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1 (855) EMPATHY

Life and communication coaching for women.

Mercy When It’s Hard


Mercy When It’s Hard

Marina Smerling

The times that we feel the most alone are the times we need support the most.

The times we feel shame are the times we need support the most.

The times we want to pull ourselves up and out of our dark hole to resemble our notions of decency and respectability are the times we need support the most.

We humans do this funny thing.  Something difficult happens, our nervous systems respond – with lashing out (fight), or pulling away (flight), or shutting down (freeze) or getting really nice and accommodating (appease) – but rather than tend to our bodies, we get moving.

We try to think our way out!  To concoct an escape plan!  To devise “the perfect response”!  To act in all the ways that “together, empowered, cool” people do, when the truth is, we feel like anything but that.


The secret sauce is in letting yourself stay.  Not forcing your way out.  Not pushing prematurely.  Not putting on airs, or a mask, or veiling your emotions.

Just staying with them.

"Hello anger."

"Hello grief."

"Hello fear."


Letting go, for the moment, of having any solution.  Letting go, for the moment, of having any way out.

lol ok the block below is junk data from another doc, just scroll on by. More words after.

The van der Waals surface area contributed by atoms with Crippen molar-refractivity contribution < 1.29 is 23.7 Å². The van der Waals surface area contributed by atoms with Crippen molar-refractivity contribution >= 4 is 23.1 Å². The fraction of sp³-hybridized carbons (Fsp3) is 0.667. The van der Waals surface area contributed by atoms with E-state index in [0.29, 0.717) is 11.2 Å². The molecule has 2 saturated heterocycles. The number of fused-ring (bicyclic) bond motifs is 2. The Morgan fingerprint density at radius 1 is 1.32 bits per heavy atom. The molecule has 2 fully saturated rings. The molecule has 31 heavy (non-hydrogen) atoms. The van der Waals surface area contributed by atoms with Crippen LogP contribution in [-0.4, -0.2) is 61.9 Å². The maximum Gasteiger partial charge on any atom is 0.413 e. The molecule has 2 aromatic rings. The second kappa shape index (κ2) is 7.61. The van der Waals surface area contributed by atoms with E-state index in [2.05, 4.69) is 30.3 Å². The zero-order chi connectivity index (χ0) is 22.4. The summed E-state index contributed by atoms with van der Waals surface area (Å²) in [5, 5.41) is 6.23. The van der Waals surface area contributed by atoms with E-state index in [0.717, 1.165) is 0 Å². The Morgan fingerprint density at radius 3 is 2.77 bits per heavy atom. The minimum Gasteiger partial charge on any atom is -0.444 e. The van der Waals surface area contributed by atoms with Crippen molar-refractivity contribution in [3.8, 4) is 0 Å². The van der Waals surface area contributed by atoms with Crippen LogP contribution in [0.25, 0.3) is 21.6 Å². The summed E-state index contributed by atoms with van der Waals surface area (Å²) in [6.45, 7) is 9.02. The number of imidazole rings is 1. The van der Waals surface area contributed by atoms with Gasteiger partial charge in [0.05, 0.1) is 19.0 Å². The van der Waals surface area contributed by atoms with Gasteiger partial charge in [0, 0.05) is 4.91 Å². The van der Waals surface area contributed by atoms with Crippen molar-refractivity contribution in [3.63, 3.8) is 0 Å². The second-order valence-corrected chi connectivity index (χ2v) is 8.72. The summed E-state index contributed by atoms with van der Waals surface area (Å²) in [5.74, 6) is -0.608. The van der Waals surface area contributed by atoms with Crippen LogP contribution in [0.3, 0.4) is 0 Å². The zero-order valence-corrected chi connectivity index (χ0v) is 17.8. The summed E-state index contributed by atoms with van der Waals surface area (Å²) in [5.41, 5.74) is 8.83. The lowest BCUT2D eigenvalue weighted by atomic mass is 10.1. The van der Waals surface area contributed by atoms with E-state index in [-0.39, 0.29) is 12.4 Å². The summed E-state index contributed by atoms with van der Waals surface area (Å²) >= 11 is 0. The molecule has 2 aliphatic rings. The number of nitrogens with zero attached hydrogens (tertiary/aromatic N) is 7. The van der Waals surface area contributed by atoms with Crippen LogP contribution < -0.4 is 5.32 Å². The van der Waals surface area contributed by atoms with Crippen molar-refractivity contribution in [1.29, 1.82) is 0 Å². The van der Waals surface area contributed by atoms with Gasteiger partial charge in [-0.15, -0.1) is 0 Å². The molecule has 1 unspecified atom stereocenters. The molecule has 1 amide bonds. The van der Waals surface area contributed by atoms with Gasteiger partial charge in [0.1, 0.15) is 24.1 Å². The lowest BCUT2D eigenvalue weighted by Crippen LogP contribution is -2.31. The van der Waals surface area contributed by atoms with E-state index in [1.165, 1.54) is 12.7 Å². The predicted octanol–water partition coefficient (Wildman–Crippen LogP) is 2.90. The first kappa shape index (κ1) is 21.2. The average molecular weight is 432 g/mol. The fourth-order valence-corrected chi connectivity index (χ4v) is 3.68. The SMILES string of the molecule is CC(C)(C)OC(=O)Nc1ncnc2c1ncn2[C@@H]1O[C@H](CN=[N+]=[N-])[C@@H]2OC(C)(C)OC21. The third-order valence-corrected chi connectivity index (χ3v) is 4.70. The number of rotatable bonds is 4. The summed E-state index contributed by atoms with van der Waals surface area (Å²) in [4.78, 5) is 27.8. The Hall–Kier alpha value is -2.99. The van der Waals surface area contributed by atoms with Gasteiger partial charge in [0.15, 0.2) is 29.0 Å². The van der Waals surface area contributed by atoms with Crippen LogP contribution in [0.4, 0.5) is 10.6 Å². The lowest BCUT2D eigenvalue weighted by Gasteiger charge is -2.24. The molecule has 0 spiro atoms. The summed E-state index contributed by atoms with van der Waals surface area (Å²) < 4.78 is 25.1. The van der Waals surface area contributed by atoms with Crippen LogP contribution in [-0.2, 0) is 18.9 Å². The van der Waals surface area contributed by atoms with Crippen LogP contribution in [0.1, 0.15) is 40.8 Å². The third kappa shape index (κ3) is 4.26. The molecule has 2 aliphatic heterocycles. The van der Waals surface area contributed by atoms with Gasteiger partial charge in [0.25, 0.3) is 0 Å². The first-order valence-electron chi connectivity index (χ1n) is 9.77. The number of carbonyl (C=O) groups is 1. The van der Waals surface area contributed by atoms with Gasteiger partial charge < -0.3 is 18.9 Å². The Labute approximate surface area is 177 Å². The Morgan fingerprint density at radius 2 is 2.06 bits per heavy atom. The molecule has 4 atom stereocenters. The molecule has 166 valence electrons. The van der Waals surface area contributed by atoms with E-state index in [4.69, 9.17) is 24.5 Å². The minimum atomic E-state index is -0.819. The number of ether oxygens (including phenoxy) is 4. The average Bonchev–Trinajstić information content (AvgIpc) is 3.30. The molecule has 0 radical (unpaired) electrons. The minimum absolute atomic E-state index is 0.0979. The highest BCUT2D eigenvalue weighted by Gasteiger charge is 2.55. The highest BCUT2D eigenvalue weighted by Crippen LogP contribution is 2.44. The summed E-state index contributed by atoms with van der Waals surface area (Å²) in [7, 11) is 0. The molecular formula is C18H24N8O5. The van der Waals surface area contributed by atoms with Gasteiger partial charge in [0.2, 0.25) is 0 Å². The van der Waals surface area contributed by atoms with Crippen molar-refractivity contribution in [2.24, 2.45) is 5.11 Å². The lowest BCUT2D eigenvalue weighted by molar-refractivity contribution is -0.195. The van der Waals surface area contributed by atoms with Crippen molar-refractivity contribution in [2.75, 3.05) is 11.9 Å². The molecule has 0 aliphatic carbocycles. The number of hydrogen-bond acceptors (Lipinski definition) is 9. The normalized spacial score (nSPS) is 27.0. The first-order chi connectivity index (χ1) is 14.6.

Yes, it sounds like hell, I know.  But the truth is, the scrambling to “act normal” on top of our frozen or fighting nervous systems – that’s hell.  A crazy-making, mismatched world wherein we can’t even trust our own bodies and the ground we walk upon.

So let us dare to slow down.

For the truth is, when we tend to our hurting places, when we restore to them a sense of kindness and accompaniment, the solutions find us.   They arise out of nowhere, like a flock of geese emerging in formation from the edge of the field, grace arriving on its own schedule.

But how (“on earth!”) do we stay?

Oh how?

First, I’m a big fan of simply putting a hand to your heart and saying, “Hi sweetheart.  You’re not alone,” and breathing there, with the felt presence of your hand.

This opens the doorway for us to receive warmth, and to imagine being responded to positively by others.  This shift – from defense and protection… to an expectation of kindness – is fundamental.

From here, you might imagine the ideal caretaker responding to you.  This might be a person in your real life. It might be an ancestor.  It might be a fuzzy brown bear.  The beauty of imagination is that *you* get to design the experience that most speaks to *your* body.

Imagine this caretaker or ally getting curious about your, offering to hold you, blocking the door, protecting you.  Notice what has you exhale, soften, and begin to pour your weight more fully into the chair, floor, or bed.

Stay there, holding this sensation of warmth, kindness, being received and held, protected, for at least a minute, allowing the image to “set” in your body and heart.


You are loved.

Even as the mess that you feel yourself to be.

You are enough.


Take your time here.  NO RUSH!  I can’t say this enough.  No need to rush your nervous system to thaw or settle and to surpass your natural timing.  Oh honey, stay with yourself.  Stay, as long as it takes.

You are worth staying for.

You will know when the answers have arrived in your belly, in your bones, and your body is moving toward “right action,” “right speech,” or toward reconnection with another of its own sweet volition.

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